Last March Swedish Radio News reported that the Swedish Defence Research Agency broke the rules when they secretly set up the front company.
The Kingdom is regarded as a dictatorship in Sweden, and its treatment of women is particularly criticised here. The idea of helping the Saudis make weapons was not popular, and the whole project is now the subject of an inquiry by parliament’s Committee on the Constitution.
At the time, the government denied all knowledge of what the public agency had done in secret. But that didn’t prevent Defence Minister Sten Tolgfors being forced to resign. He was replaced by Karin Enström.
Now Swedish Radio reporters have found an e-mail from the agency, sent in 2010, telling the Ministry of Defence about the deal. But the letter is no longer in the archives, and according to the government offices, it never existed.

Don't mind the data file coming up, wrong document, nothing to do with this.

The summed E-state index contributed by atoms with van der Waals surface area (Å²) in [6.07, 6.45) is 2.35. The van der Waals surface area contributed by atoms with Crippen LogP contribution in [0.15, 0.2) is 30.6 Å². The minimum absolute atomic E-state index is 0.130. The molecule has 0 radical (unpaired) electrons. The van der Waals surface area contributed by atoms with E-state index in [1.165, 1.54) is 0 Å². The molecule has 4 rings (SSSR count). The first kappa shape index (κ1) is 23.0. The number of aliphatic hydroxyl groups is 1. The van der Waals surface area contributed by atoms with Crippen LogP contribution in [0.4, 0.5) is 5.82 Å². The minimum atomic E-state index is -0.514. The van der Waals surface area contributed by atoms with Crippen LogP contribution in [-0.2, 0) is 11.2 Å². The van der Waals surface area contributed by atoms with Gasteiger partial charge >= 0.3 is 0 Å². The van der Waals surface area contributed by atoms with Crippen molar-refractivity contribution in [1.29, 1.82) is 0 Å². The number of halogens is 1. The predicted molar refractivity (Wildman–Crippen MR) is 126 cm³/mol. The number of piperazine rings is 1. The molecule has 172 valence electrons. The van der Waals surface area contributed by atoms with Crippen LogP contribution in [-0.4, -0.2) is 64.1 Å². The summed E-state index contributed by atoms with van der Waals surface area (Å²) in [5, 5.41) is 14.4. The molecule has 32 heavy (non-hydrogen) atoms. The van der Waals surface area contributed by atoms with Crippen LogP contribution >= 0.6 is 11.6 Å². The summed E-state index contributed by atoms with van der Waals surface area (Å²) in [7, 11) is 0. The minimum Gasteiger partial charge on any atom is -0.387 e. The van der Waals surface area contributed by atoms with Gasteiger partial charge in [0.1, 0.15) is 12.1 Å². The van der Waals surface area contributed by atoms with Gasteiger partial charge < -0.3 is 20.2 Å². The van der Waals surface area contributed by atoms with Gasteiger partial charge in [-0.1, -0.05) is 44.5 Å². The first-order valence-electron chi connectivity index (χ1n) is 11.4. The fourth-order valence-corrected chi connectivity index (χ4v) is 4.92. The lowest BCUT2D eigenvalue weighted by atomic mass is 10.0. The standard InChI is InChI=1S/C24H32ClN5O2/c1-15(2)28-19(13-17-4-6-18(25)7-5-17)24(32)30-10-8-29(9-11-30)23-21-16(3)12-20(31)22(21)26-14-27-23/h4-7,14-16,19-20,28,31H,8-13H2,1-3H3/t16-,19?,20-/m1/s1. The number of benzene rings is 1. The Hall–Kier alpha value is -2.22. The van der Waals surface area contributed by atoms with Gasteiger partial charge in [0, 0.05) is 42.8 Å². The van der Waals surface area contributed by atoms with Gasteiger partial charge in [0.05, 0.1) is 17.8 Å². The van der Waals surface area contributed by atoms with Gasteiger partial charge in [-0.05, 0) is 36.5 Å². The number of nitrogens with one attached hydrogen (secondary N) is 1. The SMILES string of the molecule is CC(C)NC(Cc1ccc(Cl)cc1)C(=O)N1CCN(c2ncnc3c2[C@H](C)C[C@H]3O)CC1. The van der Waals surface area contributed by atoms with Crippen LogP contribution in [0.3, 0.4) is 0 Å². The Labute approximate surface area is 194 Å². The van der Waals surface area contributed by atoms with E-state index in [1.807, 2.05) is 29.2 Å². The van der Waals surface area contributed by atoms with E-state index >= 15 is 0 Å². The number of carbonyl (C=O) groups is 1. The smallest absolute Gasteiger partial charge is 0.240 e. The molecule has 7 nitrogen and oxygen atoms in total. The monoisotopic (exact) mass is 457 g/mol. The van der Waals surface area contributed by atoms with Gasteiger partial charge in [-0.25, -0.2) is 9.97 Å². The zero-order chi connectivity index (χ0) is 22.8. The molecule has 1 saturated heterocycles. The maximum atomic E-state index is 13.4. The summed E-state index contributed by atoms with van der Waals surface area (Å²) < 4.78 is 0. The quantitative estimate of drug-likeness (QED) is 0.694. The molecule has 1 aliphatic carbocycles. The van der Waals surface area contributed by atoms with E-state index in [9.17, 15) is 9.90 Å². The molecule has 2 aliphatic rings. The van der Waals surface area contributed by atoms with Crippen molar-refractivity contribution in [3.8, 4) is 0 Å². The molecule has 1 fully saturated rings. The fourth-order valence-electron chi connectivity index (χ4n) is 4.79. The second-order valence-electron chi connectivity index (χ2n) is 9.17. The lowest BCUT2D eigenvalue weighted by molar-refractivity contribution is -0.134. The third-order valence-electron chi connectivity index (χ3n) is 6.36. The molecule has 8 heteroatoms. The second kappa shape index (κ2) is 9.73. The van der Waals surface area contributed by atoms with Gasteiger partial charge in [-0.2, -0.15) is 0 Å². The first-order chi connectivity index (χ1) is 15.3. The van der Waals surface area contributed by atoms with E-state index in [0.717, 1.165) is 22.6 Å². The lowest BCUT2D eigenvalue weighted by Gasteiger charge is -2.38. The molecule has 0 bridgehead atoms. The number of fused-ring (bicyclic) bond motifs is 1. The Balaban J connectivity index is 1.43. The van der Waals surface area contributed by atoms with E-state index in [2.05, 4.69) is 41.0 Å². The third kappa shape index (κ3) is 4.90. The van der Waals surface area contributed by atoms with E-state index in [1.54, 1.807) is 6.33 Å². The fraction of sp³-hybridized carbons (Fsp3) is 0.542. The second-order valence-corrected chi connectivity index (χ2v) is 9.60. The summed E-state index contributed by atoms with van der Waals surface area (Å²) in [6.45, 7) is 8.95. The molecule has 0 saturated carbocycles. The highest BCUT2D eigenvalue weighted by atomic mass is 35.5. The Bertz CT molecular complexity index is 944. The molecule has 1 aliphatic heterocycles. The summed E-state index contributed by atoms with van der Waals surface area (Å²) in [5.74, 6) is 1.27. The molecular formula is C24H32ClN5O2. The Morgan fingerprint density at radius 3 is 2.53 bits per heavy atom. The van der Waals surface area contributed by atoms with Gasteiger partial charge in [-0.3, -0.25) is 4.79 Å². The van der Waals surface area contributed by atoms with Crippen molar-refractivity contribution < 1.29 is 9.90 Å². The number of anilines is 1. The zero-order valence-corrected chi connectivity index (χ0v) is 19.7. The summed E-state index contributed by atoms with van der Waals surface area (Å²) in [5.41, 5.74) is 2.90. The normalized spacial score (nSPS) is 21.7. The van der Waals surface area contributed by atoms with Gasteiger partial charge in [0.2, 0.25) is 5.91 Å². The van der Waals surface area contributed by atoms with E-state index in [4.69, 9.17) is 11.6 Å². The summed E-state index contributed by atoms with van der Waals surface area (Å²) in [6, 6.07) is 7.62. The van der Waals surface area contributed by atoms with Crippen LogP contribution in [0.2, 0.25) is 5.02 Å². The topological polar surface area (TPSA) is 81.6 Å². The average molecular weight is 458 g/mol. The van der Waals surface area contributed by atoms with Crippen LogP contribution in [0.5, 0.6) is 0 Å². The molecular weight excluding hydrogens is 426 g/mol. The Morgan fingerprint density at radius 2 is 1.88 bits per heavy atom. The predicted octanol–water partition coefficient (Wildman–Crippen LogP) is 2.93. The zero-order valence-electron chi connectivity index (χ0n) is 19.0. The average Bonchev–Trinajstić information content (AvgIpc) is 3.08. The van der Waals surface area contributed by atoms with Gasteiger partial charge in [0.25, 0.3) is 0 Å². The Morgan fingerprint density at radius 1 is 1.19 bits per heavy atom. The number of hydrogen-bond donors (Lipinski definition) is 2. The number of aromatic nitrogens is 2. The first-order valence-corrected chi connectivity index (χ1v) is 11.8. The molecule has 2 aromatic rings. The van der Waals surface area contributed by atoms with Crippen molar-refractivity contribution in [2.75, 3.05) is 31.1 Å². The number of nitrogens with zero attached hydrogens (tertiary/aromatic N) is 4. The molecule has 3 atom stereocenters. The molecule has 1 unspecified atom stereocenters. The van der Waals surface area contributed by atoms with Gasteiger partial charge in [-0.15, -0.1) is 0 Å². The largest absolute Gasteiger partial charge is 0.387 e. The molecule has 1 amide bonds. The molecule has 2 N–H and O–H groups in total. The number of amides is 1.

The e-mail was sent by Lars Höstbeck at the Defence Research Agency:
"Did I send a message like that," he asks Swedish Radio News? "I don’t remember."
The recipient of the e-mail was reportedly Per Andersson at the Ministry of Defence. The reporters called him up. But after a friendly greeting, he tells them to talk to the ministry’s press secretary.
All such e-mails are supposed to be logged into the official archives. But the letter from the defence agency to the ministry isn’t there. In fact, the government says it was never there because it never existed. That according to government lawyer Erik Brandel, who also talked to the Swedish Radio reporters:
"If I’ve written that it doesn’t exist, it doesn’t," he says. "I haven’t lied."
Finally the journalists turned to Defence Minister Karin Enström, and showed her a copy of the missing e-mail. They asked why it wasn’t in the archives. Her reply was “You’re sticking this paper in my face...I can’t answer that question...I am assuming we are following the rules”…before her press secretary breaks up the interview.
The Swedish Parliament’s Committee on the Constitution is holding an inquiry into the Saudi affair. The committee’s chair, Peter Eriksson, tells Swedish Radio News they have requested all the relevant documents, but this apparently very important file has not been turned over to them. Peter Eriksson says the failure is very serious and risks damaging the entire system.